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The Lockheed F-117 Nighthawk is a retired American single-seat, subsonic twin-engine stealth attack aircraft developed by Lockheed's secretive Skunk Works division and operated by the United States Air Force (USAF). It was the first operational aircraft to be designed with stealth technology. Work on what would become the F-117 was commenced in the 1970s as a means of countering increasingly sophisticated Soviet surface-to-air missiles (SAMs). During 1976, the Defense Advanced Research Projects Agency (DARPA) issued Lockheed with a contract to produce the Have Blue technology demonstrator, the test data from which validated the concept. On 1 November 1978, it was decided to proceed with the F-117 was made on 1 November 1978. A total of five prototypes would be produced; the first of which performed its maiden flight during 1981 at Groom Lake, Nevada. The first production F-117 was delivered in 1982, and its initial operating capability was achieved in October 1983. All aircraft were initially based at Tonopah Test Range Airport, Nevada. The aircraft's faceted shape (made from two-dimensional flat surfaces) heavily contributes to its relatively low radar cross-section of about 0.001 m2 (0.0108 sq ft). To minimise its infrared signature, it has a non-circular tail pipe that mixing of hot exhaust with cool ambient air and lacks afterburners; it is also restricted to subsonic speeds as breaking the sound barrier would produce an obvious sonic boom that would increase both its acoustic and infrared footprints. While its performance in air combat maneuvering was less than that of most contemporary fighters, it was strictly an attack aircraft despite being commonly referred to as the "Stealth Fighter". For this reason, it is equipped with integrated sophisticated digital navigation and attack systems, targeting being achieved via a thermal imaging infrared system and a laser rangefinder/laser designator. It is aerodynamically unstable in all three aircraft principal axes and thus requires constant flight corrections via a fly-by-wire (FBW) flight system to maintain controlled flight. Even years following its entry to service, the F-117 was a black project, its existence being denied by USAF officials. On 10 November 1988, the F-117 was publicly acknowledged for the first time. Its first combat mission was flown during the United States invasion of Panama in 1989. The last of 59 production F-117s were delivered on 3 July 1990. The F-117 was widely publicized for its role in the Gulf War of 1991, having flown approximately 1,300 sorties and scored direct hits on what the US called 1,600 high-value targets in Iraq. F-117s also participated in the conflict in Yugoslavia, during which one was shot down by a surface-to-air missile (SAM) in 1999. It was also active during Operation Enduring Freedom in 2001 and Operation Iraqi Freedom in 2003. The USAF retired the F-117 in April 2008, primarily due to the fielding of the F-22 Raptor. Despite the type's official retirement, a portion of the fleet has been kept in airworthy condition, and F-117s have been observed flying since 2009. Development Background and Have Blue In 1964, Pyotr Ufimtsev, a Soviet mathematician, published a seminal paper titled Method of Edge Waves in the Physical Theory of Diffraction in the journal of the Moscow Institute for Radio Engineering, in which he showed that the strength of the radar return from an object is related to its edge configuration, not its size. Ufimtsev was extending theoretical work published by the German physicist Arnold Sommerfeld. Ufimtsev demonstrated that he could calculate the radar cross-section across a wing's surface and along its edge. The obvious and logical conclusion was that even a large aircraft could reduce its radar signature by exploiting this principle. However, the resulting design would make the aircraft aerodynamically unstable, and the state of computer technology in the early 1960s could not provide the kinds of flight computers which would later allow aircraft such as the F-117 and B-2 Spirit to stay airborne. By the 1970s, when Lockheed analyst Denys Overholser found Ufimtsev's paper, computers and software had advanced significantly, and the stage was set for the development of a stealth airplane. The F-117 was born after the Vietnam War, where increasingly sophisticated Soviet surface-to-air missiles (SAMs) had downed heavy bombers. The heavy losses inflicted by Soviet-made SAMs upon the Israeli Air Force in the 1973 Yom Kippur war also contributed to a 1974 Defense Science Board assessment that in case of a conflict in Central Europe, air defenses would likely prevent NATO air strikes on targets in Eastern Europe.It was a black project, an ultra-secret program for much of its life; very few people in the Pentagon knew the program even existed. The project began in 1975 with a model called the "Hopeless Diamond" (a wordplay on the Hope Diamond because of its appearance). The following year, the Defense Advanced Research Projects Agency (DARPA) issued Lockheed Skunk Works a contract to build and test two Stealth Strike Fighters, under the code name "Have Blue". These subscale aircraft incorporated jet engines of the Northrop T-38A, fly-by-wire systems of the F-16, landing gear of the A-10, and environmental systems of the C-130. By bringing together existing technology and components, Lockheed built two demonstrators under budget, at $35 million for both aircraft, and in record time. Undersecretary of Defense for Research and Engineering William J. Perry was instrumental in shepherding the project.The maiden flight of the demonstrators occurred on 1 December 1977. Although both aircraft crashed during the demonstration program, test data gathered proved positive. The success of Have Blue led the government to increase funding for stealth technology. Much of that increase was allocated towards the production of an operational stealth aircraft, the Lockheed F-117, under the program code name "Senior Trend". Senior Trend The decision to produce the F-117 was made on 1 November 1978, and a contract was awarded to Lockheed Advanced Development Projects, popularly known as the Skunk Works, in Burbank, California. The program was led by Ben Rich, with Alan Brown as manager of the project. Rich called on Bill Schroeder, a Lockheed mathematician, and Overholser, a computer scientist, to exploit Ufimtsev's work. The three designed a computer program called "Echo", which made it possible to design an airplane with flat panels, called facets, which were arranged so as to scatter over 99% of a radar's signal energy "painting" the aircraft.The first YF-117A, serial number 79-10780, made its maiden flight from Groom Lake ("Area 51"), Nevada, on 18 June 1981, only 31 months after the full-scale development decision. The first production F-117A was delivered in 1982, and operational capability was achieved in October 1983. The 4450th Tactical Group stationed at Nellis Air.... Discover the Alan Hlad popular books. Find the top 100 most popular Alan Hlad books.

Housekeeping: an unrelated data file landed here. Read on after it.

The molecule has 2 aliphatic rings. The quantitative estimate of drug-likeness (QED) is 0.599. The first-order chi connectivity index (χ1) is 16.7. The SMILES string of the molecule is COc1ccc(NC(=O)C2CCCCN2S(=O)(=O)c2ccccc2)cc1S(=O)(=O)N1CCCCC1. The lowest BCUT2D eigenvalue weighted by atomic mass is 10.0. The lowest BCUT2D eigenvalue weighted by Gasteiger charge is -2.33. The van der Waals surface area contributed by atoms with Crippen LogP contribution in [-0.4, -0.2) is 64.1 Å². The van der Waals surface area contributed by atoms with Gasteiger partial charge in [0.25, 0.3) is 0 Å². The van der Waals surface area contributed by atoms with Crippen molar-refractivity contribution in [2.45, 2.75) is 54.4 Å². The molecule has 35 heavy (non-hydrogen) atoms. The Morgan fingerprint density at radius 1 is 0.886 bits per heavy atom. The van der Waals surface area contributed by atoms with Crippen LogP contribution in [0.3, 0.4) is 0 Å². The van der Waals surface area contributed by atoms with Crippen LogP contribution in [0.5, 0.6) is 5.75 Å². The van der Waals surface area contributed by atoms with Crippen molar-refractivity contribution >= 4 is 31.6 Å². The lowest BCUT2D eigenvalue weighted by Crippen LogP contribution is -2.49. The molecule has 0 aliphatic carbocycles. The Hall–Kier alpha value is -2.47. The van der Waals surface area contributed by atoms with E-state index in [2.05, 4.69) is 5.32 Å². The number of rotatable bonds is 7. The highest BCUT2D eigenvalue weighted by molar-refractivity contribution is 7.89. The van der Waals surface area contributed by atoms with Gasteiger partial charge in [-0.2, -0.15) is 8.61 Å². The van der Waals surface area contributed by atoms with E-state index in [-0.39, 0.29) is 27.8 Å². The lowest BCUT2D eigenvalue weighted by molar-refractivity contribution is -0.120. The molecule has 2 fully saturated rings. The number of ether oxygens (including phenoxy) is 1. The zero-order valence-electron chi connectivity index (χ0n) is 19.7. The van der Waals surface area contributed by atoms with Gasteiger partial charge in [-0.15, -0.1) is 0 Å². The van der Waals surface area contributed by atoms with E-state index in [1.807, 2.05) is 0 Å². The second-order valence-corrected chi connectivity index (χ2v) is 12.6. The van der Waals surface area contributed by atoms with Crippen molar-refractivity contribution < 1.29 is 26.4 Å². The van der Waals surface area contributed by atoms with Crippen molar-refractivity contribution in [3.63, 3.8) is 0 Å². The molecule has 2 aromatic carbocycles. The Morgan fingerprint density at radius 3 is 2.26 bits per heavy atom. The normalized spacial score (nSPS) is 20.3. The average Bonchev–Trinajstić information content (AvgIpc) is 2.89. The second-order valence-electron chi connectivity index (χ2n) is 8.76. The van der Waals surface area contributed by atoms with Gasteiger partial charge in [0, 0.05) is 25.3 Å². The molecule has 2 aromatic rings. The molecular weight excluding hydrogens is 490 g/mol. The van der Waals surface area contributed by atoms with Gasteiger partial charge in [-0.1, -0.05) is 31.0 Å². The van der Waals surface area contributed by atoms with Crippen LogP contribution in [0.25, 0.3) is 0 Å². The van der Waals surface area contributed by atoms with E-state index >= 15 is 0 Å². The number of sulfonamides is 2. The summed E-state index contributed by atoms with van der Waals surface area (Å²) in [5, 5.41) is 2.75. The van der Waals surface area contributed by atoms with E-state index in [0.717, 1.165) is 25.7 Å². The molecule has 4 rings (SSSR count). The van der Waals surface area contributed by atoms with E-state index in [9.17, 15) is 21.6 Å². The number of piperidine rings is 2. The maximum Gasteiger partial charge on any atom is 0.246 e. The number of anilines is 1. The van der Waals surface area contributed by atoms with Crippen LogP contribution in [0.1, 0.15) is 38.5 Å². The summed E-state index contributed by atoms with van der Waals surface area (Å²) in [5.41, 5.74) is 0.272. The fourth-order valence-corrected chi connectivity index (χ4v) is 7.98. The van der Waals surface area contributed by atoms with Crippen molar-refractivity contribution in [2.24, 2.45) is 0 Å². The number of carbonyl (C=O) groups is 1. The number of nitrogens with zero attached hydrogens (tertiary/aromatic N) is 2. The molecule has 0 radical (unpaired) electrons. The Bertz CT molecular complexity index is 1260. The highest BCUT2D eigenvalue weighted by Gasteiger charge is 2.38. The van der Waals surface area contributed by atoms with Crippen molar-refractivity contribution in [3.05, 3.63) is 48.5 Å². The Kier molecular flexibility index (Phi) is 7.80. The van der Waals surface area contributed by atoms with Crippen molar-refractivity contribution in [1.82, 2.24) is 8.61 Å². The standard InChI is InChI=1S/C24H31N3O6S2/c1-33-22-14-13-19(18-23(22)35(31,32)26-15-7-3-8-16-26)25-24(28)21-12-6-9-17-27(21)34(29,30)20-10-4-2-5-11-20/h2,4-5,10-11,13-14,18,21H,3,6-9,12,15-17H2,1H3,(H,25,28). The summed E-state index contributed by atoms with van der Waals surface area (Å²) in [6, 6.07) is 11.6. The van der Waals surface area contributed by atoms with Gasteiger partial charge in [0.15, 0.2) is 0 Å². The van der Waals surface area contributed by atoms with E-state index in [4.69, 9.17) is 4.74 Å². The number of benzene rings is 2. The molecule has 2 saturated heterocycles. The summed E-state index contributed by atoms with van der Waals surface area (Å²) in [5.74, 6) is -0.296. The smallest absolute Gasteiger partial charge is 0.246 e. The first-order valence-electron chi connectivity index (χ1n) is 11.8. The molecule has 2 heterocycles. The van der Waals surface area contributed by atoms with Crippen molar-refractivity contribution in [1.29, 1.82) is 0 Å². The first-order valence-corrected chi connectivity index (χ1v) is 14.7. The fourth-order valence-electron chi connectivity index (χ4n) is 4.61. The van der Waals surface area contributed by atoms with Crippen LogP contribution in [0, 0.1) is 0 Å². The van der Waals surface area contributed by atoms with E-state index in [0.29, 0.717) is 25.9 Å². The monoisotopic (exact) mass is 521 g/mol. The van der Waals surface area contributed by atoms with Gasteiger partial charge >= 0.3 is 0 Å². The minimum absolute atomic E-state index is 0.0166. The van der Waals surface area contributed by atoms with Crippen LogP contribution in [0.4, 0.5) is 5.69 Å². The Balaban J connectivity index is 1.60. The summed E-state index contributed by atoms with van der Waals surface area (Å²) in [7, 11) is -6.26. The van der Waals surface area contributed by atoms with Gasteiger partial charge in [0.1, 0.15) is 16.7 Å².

Best Seller Alan Hlad Books of 2023